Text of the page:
Pros: Large storage density, Price, Impressive performance, Bootable, Rugged design
Cons: Lower than advertised performance in most situations
The box lists all the key features like the fact that the Pocket SSD doesn't require additional power and can achieve up to 455MBps read and 440Mbps write. The back lists tech and warranty specs. Inside the SSD is an LSI SandForce 2281 controller capable of up to 39,000 IOPS. The drive is over provisioned by 7% to prevent future data loss. It is compatible with Windows, Mac, and Linux.
The unit is just over 3.5" long and features a substantial metal outer covering. Along with protecting the internals, it also acts as a heatsink. The raised grooves and rubber center provide plenty of grip ensuring the drive won't fall out of your hands. In the unlikely case that that would happen you would still be protected- the thing is built like a tank. A rubber cap sits on the end to cover the USB connector. It is snug and won't easily fall off. While in use the cap fits on the key chain ring at the end of the drive. This metal connector won't easily break and should last for a long time even with substantial abuse.
The drive is a bit wider than most typical USB devices so there could be some compatibility issues on devices like laptops. The only notable physical feature is the green activity LED in the front. Other than that it is a metal box with a USB3.0 connector on the end.
Moving on to performance test now. VisionTek advertises speeds up to 455MBps read and 440Mbps write. Those are ideal numbers under certain conditions. Benchmarks like ATTO which use highly compressible data will reach right up to those advertised speeds.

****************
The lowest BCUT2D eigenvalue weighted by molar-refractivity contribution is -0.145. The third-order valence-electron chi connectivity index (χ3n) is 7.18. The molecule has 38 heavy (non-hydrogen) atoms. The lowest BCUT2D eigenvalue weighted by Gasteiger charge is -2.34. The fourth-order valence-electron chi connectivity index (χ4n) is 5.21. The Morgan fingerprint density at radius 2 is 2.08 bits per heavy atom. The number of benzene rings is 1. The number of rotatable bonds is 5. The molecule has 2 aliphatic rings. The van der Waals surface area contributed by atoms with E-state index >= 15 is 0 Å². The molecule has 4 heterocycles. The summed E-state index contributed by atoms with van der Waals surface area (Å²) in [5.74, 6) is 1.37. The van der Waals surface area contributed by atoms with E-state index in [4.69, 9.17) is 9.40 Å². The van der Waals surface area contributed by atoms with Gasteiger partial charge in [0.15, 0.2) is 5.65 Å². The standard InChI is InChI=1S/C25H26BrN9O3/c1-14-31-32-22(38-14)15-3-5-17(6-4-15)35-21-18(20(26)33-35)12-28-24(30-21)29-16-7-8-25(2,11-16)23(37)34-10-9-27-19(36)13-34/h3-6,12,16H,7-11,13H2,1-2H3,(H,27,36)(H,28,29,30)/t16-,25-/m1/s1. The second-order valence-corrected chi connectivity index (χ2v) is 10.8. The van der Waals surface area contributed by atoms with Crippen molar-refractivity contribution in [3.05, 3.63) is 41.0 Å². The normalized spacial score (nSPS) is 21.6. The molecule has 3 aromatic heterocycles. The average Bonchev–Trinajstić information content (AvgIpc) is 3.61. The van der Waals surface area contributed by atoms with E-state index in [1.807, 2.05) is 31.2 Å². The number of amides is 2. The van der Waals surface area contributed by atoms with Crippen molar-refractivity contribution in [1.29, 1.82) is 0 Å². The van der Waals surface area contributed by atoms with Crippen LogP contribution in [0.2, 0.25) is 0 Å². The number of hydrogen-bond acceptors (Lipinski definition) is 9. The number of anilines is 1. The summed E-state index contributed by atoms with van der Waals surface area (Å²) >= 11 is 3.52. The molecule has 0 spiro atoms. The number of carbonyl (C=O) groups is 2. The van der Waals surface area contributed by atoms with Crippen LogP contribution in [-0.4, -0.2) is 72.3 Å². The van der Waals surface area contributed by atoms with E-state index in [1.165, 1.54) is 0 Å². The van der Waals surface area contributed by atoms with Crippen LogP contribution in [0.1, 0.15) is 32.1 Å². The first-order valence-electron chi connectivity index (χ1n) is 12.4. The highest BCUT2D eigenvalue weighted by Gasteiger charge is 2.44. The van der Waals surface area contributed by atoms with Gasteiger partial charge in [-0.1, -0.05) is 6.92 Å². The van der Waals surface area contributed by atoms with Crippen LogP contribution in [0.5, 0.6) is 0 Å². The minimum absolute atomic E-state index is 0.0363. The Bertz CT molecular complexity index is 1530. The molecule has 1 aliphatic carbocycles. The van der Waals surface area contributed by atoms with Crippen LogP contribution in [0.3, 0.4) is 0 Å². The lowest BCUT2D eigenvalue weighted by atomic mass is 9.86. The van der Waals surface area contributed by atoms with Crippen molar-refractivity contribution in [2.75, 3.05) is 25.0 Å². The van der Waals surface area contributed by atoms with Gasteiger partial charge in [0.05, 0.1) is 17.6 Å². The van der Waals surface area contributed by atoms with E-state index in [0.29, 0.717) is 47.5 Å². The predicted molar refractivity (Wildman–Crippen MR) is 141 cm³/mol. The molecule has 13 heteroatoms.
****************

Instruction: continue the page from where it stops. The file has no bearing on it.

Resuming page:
For Crystal Disk and AS SSD, benchmarks that generally use incompressible data, we see very different results. These numbers are more telling of performance in day to day use. Most workloads deal with a combination of compressible and incompressible data so expect numbers in between. Most likely you won't notice a huge reduction in performance unless you do lots of content creation or storage intensive work. I found HD video file transfer speeds to be between 100MBps and 180Mbps. This is 2-3 times faster than normal USB3.0 drives and 10 times faster than USB2.0 drives.
In terms of real world performance tests, the Pocket SSD stands out as a portable windows boot drive. It is just the right size for a Windows installation with a few additional programs. This is perfect for an IT professional or anyone who regularly troubleshoots computers. Instead of carrying around a hard drive with an external adapter or a DVD drive with installation media, they can use the Pocket SSD. I achieved an average Windows 8.1 boot time of 13.87 seconds. This is pretty impressive considering a top-of-the-line SSD booted the same image in 11.15 seconds. Windows sees the drive as just another hard drive.
To conclude, the VisionTek 120GB Pocket SSD is a very interesting product. It offers SSD like speeds in a USB drive footprint. Although you won't achieve the advertised speeds on most workloads, they are still possible too far off. Coming in at only $100, the Pocket SSD offers tremendous cost per gigabyte. It offers high speeds in a portable, rugged design while not breaking the bank. I don't really think you can go wrong with the VisionTek USB Pocket SSD.